Friday, January 27, 2006
What makes a man, an artist with decades of international success behind him, up and start out on a new life? Perhaps that is overstating the latest twist in Andrei Konchalovsky's 45-year career, but it seems a fair assessment of the filmmaker's recent love affair with theater.
Sitting still briefly just minutes before his latest stage production opened in Warsaw -- a meticulous, sweeping rendition of Shakespeare's "King Lear" starring the renowned Polish actor Daniel Olbrychski -- Konchalovsky didn't even bother to ponder the question of whether he has turned his back on film: "Oh, it doesn't interest me," he said perfunctorily, as if stating the obvious. "I've got 12 plays I want to do now," he added. "All of Chekhov, of course. Three Shakespeares. 'Antigone.' A few others."
Wednesday, January 25, 2006
A 'Measure' Of Greatness At the Folger
Aaron Posner's Elegant Solution to 'Problem Play'
By Peter MarksWashington Post Staff WriterWednesday, January 25, 2006
Rarely are the lust-driven crimes and punishments of "Measure for Measure" catalogued as deliciously as in Aaron Posner's captivating production for Folger Theatre. Out of Shakespeare's thorny tale the director fashions a taut, acidly funny, starkly moving play about public pieties and private appetites.
Posner's sleek version of this Shakespearean "problem play" -- forever poised between comedy and tragedy -- is easily one of Folger's most riveting offerings in recent years, a production that represents top-drawer work by a maturing theater artist. With masterly control of techniques borrowed from Hollywood, Bertolt Brecht and even Broadway's "Avenue Q," Posner unfolds a carefully honed vision that does justice to the play's ambiguous characters and wondrous poetry. Without question, the production is a watershed of the season.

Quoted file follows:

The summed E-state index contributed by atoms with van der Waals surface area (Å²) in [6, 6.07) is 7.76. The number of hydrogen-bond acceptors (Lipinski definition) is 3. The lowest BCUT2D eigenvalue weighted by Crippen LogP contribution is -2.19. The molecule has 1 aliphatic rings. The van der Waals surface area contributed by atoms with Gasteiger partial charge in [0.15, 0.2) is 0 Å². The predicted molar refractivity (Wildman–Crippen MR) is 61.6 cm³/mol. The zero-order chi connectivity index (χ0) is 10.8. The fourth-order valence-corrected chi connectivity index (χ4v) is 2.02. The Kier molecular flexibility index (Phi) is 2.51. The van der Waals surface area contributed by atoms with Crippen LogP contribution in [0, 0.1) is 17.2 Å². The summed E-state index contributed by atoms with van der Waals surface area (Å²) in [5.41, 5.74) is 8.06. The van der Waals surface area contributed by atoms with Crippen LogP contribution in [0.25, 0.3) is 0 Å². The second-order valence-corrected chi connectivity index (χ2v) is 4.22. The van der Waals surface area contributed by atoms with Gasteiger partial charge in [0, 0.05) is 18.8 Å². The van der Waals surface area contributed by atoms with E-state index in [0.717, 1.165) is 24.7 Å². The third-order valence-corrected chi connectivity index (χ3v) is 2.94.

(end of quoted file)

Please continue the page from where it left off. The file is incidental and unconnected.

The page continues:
Saturday, January 21, 2006
The Acting Company's Bermuda Production of Macbeth is Dark and Powerful
The Acting Company production of Macbeth at City Hall on opening night presented a gripping psychological thriller of one man's lust for power and his tragic downfall.
William Shakespeare's play contains some of the most sublime poetry in the Bard's cannon and Matt Sullivan's rendering of the title role did not fail to express the beauty of his language.The memorable soliloquies delivered by Mr. Sullivan resonated with passion and exuberance.
Directed by Eve Shapiro, the opening scenes of this drama unfold with a vibrant and frenetic energy as the audience is introduced to the principal characters who become complicit in an orgy of violence and foul deeds.With a minimalist stage design, the supernatural is resurrected when the witches (Deb Heining, Megan McQuillan and Kaitlin O'Neil) appear shrouded in billowing black attire to deliver their prophecy to Macbeth.
Michael Chybowski's lighting effects evoke a feeling of dread and foreboding as the cast emerge from shadows and dark corners to send a chill through the theatre and Fitz Patton's sound design also added authenticity to the intrigues of this Scottish kingdom. It didn't require much manipulation or skulduggery from the witches for Macbeth to hatch his diabolical plan to kill king Duncan played by William Brock.
The question was raised as to what extent Macbeth is a victim of powers beyond his own control but here, Macbeth appeared more inclined to explore his dark side.
"The Maynardville open-air theatre in the South African capital of Cape Town is on a par with New York's Central Park or London's Regents Park as a dramatic location.
It is hard to think of many more pleasant ways of passing a warm evening than a well-performed Shakespeare play in beautiful surroundings, and that is just the experience that all of these deliver.
However, unlike Londoners and New Yorkers, the residents of Cape Town don't need to wait until June to guarantee weather good enough for enjoying a relaxing picnic before the show.
Shakespeare in Maynardville, at the junction of Church Street with Wolfe Street, runs from January 19th until the end of February, and started in 1956 with the raucous early comedy, The Taming of the Shrew.
More recently things took a bloodier turn, as the organisers tried their hands at tragedy with Macbeth in 2004, but things got lighter again last year with the banter between two of the Bard's most well known lovers, Beatrice and Benedick, in Much Ado about Nothing.
This year it's the turn of one of the most enduring and cherished comedies ever written, Twelfth Night.
Cross-dressing, crooning and a touch of crassness come together to create a true classic in one of the top city destinations in the world. "
There's 'Nothing' like a mod Shakespeare
When Kenneth Branagh located his film of "Much Ado About Nothing" in sunny, sensuous Tuscany, he was not the first to move Shakespeare's witty comedy to other climes and times.